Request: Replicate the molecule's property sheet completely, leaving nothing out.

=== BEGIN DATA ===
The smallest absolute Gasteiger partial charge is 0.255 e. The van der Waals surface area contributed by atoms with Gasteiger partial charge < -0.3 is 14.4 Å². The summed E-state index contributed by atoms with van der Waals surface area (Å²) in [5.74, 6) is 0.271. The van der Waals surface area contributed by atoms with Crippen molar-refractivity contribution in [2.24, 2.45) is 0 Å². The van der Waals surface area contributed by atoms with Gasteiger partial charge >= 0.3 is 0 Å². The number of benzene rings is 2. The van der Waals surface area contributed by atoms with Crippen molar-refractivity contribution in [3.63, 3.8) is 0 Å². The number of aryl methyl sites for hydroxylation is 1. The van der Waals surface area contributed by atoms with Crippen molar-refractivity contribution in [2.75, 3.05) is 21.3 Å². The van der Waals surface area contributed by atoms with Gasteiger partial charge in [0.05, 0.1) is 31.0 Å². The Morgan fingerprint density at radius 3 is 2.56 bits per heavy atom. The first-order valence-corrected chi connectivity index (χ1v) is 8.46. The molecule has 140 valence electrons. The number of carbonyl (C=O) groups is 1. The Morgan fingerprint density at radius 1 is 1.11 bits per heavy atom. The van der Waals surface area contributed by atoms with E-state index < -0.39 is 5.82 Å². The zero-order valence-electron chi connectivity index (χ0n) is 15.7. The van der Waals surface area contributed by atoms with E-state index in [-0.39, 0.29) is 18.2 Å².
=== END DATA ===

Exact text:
The smallest absolute Gasteiger partial charge is 0.255 e. The van der Waals surface area contributed by atoms with Gasteiger partial charge < -0.3 is 14.4 Å². The summed E-state index contributed by atoms with van der Waals surface area (Å²) in [5.74, 6) is 0.271. The van der Waals surface area contributed by atoms with Crippen molar-refractivity contribution in [2.24, 2.45) is 0 Å². The van der Waals surface area contributed by atoms with Gasteiger partial charge >= 0.3 is 0 Å². The number of benzene rings is 2. The van der Waals surface area contributed by atoms with Crippen molar-refractivity contribution in [3.63, 3.8) is 0 Å². The number of aryl methyl sites for hydroxylation is 1. The van der Waals surface area contributed by atoms with Crippen molar-refractivity contribution in [2.75, 3.05) is 21.3 Å². The van der Waals surface area contributed by atoms with Gasteiger partial charge in [0.05, 0.1) is 31.0 Å². The Morgan fingerprint density at radius 3 is 2.56 bits per heavy atom. The first-order valence-corrected chi connectivity index (χ1v) is 8.46. The molecule has 140 valence electrons. The number of carbonyl (C=O) groups is 1. The Morgan fingerprint density at radius 1 is 1.11 bits per heavy atom. The van der Waals surface area contributed by atoms with E-state index < -0.39 is 5.82 Å². The zero-order valence-electron chi connectivity index (χ0n) is 15.7. The van der Waals surface area contributed by atoms with E-state index in [-0.39, 0.29) is 18.2 Å².